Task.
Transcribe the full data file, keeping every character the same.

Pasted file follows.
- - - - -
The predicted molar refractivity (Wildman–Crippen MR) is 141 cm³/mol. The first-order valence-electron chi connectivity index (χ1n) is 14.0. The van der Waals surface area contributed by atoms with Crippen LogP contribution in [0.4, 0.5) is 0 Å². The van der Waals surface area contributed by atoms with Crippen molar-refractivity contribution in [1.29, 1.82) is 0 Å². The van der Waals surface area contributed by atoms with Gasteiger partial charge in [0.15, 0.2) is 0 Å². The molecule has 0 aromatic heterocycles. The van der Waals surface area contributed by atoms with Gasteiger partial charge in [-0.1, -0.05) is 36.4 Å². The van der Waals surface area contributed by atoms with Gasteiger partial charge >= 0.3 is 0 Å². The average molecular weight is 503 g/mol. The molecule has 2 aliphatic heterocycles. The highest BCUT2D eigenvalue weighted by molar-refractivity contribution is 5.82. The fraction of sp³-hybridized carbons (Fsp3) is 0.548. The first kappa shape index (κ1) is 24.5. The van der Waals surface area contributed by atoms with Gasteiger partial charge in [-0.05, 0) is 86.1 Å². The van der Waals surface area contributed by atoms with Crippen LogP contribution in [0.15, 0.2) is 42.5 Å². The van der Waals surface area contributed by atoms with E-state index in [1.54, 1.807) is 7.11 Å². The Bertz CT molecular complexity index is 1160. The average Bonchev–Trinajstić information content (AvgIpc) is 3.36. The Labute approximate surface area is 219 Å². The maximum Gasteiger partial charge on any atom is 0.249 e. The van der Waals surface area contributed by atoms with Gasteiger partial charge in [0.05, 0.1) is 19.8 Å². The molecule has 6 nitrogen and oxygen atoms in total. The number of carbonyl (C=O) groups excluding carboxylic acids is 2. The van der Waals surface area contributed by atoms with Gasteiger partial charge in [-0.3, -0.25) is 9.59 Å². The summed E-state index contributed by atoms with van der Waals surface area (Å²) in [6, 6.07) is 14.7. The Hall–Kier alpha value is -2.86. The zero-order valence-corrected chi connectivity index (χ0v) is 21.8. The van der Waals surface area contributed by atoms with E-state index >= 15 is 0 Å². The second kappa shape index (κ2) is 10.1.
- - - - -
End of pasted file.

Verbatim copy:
The predicted molar refractivity (Wildman–Crippen MR) is 141 cm³/mol. The first-order valence-electron chi connectivity index (χ1n) is 14.0. The van der Waals surface area contributed by atoms with Crippen LogP contribution in [0.4, 0.5) is 0 Å². The van der Waals surface area contributed by atoms with Crippen molar-refractivity contribution in [1.29, 1.82) is 0 Å². The van der Waals surface area contributed by atoms with Gasteiger partial charge in [0.15, 0.2) is 0 Å². The molecule has 0 aromatic heterocycles. The van der Waals surface area contributed by atoms with Gasteiger partial charge in [-0.1, -0.05) is 36.4 Å². The van der Waals surface area contributed by atoms with Gasteiger partial charge >= 0.3 is 0 Å². The average molecular weight is 503 g/mol. The molecule has 2 aliphatic heterocycles. The highest BCUT2D eigenvalue weighted by molar-refractivity contribution is 5.82. The fraction of sp³-hybridized carbons (Fsp3) is 0.548. The first kappa shape index (κ1) is 24.5. The van der Waals surface area contributed by atoms with Gasteiger partial charge in [-0.05, 0) is 86.1 Å². The van der Waals surface area contributed by atoms with Crippen LogP contribution in [0.15, 0.2) is 42.5 Å². The van der Waals surface area contributed by atoms with E-state index in [1.54, 1.807) is 7.11 Å². The Bertz CT molecular complexity index is 1160. The average Bonchev–Trinajstić information content (AvgIpc) is 3.36. The Labute approximate surface area is 219 Å². The maximum Gasteiger partial charge on any atom is 0.249 e. The van der Waals surface area contributed by atoms with Gasteiger partial charge in [0.05, 0.1) is 19.8 Å². The molecule has 6 nitrogen and oxygen atoms in total. The number of carbonyl (C=O) groups excluding carboxylic acids is 2. The van der Waals surface area contributed by atoms with Gasteiger partial charge in [-0.3, -0.25) is 9.59 Å². The summed E-state index contributed by atoms with van der Waals surface area (Å²) in [6, 6.07) is 14.7. The Hall–Kier alpha value is -2.86. The zero-order valence-corrected chi connectivity index (χ0v) is 21.8. The van der Waals surface area contributed by atoms with E-state index >= 15 is 0 Å². The second kappa shape index (κ2) is 10.1.